The 50 best David Lynch characters

Time Out Film count down the greatest David Lynch creations


David Lynch

‘We're all like detectives in life. There's something at the end of the trail that we're all looking for.’

We begin this rundown of David Lynch’s greatest screen characters with one of the most endlessly fascinating and complex: his own persona. Not as an actor – though his bellowing turn as Gordon Cole in ‘Twin Peaks’ is wonderful – but as a personality, a celebrity, a figurehead for boundless enthusiasm and unstoppable idiosyncrasy within the mainstream of modern art. Whether he’s barking into a microphone and releasing it as music, chopping up a chicken and displaying it in a gallery, drawing a comic strip, opening a nightclub, reading the weather, preaching transcendentalism or decrying modern technology as ‘shit!’, Lynch remains a hugely watchable, lovable, awe-inspiring – and not entirely believable – creation.


Aunt Barbara (Frances Bay)

As seen in 'Blue Velvet'

‘I wouldn’t like to eat a bug.’

Among his many talents, one of the most overlooked is David Lynch’s uncanny ability to write brilliant parts for older women. From ‘The Grandmother’ to The Log Lady, his films are replete with lovingly sketched, sympathetic and rounded roles for elderly actresses. One of the most memorable is Frances Bay’s brilliantly spiky turn as Barbara in ‘Blue Velvet’, the caring, cautious, slightly dotty maiden aunt who watches over Kyle MacLachlan’s wayward Jeffrey. Bay would return as the haunting Mrs Tremond in ‘Fire Walk with Me’, but it’s Aunt Barbara we’d all most like to tuck us in at bedtime.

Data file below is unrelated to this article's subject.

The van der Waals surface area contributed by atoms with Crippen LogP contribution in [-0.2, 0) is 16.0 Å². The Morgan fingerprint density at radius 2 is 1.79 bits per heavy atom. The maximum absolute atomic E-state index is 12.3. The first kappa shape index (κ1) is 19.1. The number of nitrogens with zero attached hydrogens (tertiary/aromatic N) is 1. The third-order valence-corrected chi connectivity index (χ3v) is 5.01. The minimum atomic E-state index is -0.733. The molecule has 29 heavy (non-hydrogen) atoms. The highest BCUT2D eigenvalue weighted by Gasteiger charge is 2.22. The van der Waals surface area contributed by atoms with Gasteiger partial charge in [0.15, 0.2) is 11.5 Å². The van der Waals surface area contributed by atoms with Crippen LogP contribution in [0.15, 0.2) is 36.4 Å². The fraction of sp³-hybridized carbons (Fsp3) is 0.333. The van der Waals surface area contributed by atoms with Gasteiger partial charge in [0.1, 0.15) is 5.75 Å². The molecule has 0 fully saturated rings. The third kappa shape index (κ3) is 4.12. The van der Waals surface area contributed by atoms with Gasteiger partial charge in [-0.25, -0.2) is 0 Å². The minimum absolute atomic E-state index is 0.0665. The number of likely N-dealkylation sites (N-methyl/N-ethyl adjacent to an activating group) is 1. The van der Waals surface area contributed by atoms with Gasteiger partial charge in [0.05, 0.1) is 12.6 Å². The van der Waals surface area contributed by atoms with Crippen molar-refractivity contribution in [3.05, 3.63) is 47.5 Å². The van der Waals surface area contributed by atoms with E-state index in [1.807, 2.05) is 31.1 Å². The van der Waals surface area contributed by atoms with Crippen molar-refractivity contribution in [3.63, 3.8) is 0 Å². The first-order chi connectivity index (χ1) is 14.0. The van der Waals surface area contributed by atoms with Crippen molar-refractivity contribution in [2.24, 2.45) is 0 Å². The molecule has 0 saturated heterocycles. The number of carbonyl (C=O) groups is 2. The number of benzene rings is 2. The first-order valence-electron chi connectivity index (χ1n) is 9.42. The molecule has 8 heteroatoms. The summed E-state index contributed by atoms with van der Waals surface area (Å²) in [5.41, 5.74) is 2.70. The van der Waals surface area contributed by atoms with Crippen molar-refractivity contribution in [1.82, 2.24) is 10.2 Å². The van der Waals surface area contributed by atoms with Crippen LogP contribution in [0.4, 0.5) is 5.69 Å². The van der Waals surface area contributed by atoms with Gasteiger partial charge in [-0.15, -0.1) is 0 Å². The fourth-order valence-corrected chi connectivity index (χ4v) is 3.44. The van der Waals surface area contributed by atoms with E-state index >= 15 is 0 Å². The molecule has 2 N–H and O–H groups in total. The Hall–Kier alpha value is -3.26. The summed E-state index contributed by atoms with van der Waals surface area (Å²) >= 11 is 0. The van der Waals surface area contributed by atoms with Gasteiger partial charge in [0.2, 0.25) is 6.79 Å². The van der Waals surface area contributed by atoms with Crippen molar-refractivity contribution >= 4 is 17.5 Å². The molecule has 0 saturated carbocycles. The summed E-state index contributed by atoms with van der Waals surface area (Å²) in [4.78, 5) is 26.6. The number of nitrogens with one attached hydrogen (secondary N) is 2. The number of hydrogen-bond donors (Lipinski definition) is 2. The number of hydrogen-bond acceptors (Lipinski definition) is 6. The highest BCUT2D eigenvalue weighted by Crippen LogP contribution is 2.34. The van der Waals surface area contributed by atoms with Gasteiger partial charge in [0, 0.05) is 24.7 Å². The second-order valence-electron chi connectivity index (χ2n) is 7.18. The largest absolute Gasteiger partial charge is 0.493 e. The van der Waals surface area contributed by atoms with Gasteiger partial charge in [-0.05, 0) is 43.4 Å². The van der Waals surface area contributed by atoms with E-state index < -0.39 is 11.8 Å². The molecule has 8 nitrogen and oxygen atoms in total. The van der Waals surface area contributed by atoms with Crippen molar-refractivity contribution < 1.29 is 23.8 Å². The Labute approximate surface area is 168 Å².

The Baby (unknown substance)

As seen in 'Eraserhead'

Henry: ‘Oh, you are sick…’

Pity poor Jennifer Lynch: instead of a happy scrapbook depicting her earliest years she’s got ‘Eraserhead’, in which her father’s fears over the squalling, mewling creature his wife brought home from the hospital were realised in the form of a hot water bottle with a mutant head and a bad attitude. Five years in the making, ‘Eraserhead’ remains one of the triumphs of DIY cinema – and Lynch still refuses to reveal how he created that terrifyingly fleshy and convincing infant critter.


Special Agent Albert Rosenfield (Miguel Ferrer)

As seen in 'Twin Peaks'

'I like to think of myself as one of the happy generation.’

Lynch is often overlooked as a comedian, and when he tries too hard to be funny, it can backfire horribly (see ‘On the Air’, No 35). But his knack for an effortlessly timed comic moment is undeniable: think of Jeffrey Beaumont chicken-walking in ‘Blue Velvet’, or ‘pornographic movies – Texas style’ in ‘Wild at Heart’. Agent Cooper’s FBI crime-scene cohort Albert is a typically Lynchian funnyman – he’s irascible, quick-witted and cruel, but this seemingly simple surface soon peels back to reveal hidden transcendental depths.


Lyle Straight (Harry Dean Stanton)

As seen in 'The Straight Story'

‘Did you ride that thing all the way out here to see me?’

In his recent TV series examining the allure of the road movie, comedian Rich Hall claimed that the ending to David Lynch’s ‘The Straight Story’ was one of the greatest in all of cinema. When you see it, you’ll understand where his hyperbole stems from, as Lynch locks away his cavalcade of braying maniacs to produce a climax of immense tenderness. As decrepit voyager Alvin Straight arrives at the shack of his estranged brother, Lyle, the pair instantly put ten years of bickering behind them and revisit their childhood by simply looking up at the stars.


Mr Reindeer (William Morgan Sheppard)